Neurotoxin injections, laser resurfacing, chemical peels: They sound like punishments a comic book villain would inflict upon his victims. But despite the ominous-sounding names, more and more American women are embracing these cosmetic procedures in hopes of keeping their youthful appearance and moving closer to the homogenous ideal of beauty.
Why such an obsession with our looks? “Our culture is undergoing a shift from the power of words to the power of images,” explains Alex Kuczynski, a New York Times reporter who covers cosmetic procedures and the author of Beauty Junkies (Doubleday, 2006). “Looking perfect has become a mark of feminine achievement and worth,” she says, citing Speaker of the House Nancy Pelosi’s immaculate makeup and former New Yorker editor Tina Brown’s professionally blow-dried hair. After all, if we look flawless, perhaps our lives will be flawless.
The problem with idealizing physical perfection is that one wrinkle, age spot, or droop can trigger a downward spiral that results in a dangerous dip in self-love. “Society bombards us with images of perfect female beauty, and it can be hard for women not to judge themselves unfairly,” says Hema Sundaram, MD, a board-certified dermatologist specializing in cosmetic surgery in Washington, DC, and author of Face Value (Rodale Books, 2003). “A lot of women come to me with low self-esteem that borders on self-hatred.” And don’t think women “of a certain age” are the only ones affected by this quest for perfection: According to the American Society of Plastic Surgeons, women age 20 to 39 had just over 1 million Botox injections in 2008, while more than 227,000 sought out wrinkle fillers such as Juvéderm and Restylane.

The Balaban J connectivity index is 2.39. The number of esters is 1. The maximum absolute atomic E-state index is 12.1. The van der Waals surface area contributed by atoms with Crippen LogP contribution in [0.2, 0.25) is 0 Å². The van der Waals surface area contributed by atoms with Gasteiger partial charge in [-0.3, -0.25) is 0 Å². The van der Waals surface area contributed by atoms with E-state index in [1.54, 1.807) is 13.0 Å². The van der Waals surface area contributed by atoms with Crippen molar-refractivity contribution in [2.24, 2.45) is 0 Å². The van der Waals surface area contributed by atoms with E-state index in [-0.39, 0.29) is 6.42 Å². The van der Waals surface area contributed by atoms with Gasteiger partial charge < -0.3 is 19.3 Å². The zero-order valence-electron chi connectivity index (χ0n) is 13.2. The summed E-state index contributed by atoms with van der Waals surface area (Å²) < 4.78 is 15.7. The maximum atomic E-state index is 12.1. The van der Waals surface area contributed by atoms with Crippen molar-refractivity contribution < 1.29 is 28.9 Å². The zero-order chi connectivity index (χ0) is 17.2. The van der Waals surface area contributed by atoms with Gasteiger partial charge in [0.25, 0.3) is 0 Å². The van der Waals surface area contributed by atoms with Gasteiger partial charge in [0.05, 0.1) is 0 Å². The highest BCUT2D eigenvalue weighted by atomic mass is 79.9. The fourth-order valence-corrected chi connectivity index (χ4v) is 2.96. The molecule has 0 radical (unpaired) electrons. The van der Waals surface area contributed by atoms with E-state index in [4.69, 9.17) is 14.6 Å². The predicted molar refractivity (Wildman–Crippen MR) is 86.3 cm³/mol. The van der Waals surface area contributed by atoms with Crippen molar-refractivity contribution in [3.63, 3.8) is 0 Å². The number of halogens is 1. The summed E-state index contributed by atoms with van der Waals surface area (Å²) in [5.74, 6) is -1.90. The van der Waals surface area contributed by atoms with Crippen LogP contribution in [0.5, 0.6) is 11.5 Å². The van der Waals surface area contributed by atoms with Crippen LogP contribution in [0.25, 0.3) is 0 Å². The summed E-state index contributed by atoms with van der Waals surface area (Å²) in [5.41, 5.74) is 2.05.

No matter how old you are, the way to find true beauty, Sundaram says, is to embrace what makes you unique and then learn to nurture those qualities. She believes that meditation can help people develop self-compassion, which allows them to appreciate their unique beauty rather than seek to erase anything that falls outside of society’s norms. (See “Meditation on Inner Beauty,” page 32, for her seven-minute contemplative practice.)
But just because you’ve made peace with your freckly complexion, smile lines, and wattle-in-training doesn’t mean you should forego a beautifying skincare routine. After all, the skin is the body’s largest organ, its first line of defense against harmful bacteria and environmental toxins. A measured regimen can help the skin perform these functions properly while allowing you to age gracefully. And that can include safe alternatives for even the most popular conventional dermatologic treatments. While they may not offer the dramatic results of a surgical face-lift or injectable filler, these natural treatments can help protect your skin and make you look and feel beautiful, no matter your age.
Conventional treatment: Botox
Botox treatments involve injecting a minute amount of the neurotoxin botulinum toxin type A into the skin to temporarily paralyze the facial muscles that contribute to wrinkle formation. The procedure requires several injections, depending on the size of the area being treated. Poor application can cause droopy eyelids or brows, skin buckling, or a telltale “frozen” look—no movement in the forehead at all.
This 25-minute guided meditation ($24.99, CD; $14.99, MP3; hypnox.ca) promotes overall relaxation and helps you “unlearn” the unconscious muscle contractions that lead to wrinkles, such as habitual lip puckering, squinting, and frowning. Pop in the audio CD as you hop into bed at night; a soothing female voice guides you through a full-body relaxation, with specific instructions on how to release chronically overworked facial muscles. Although hypnosis can’t compete with the paralyzing effects of Botox, this needle-free alternative helped me remember what an utterly relaxed forehead felt like so I could then recreate that feeling as I went about my day.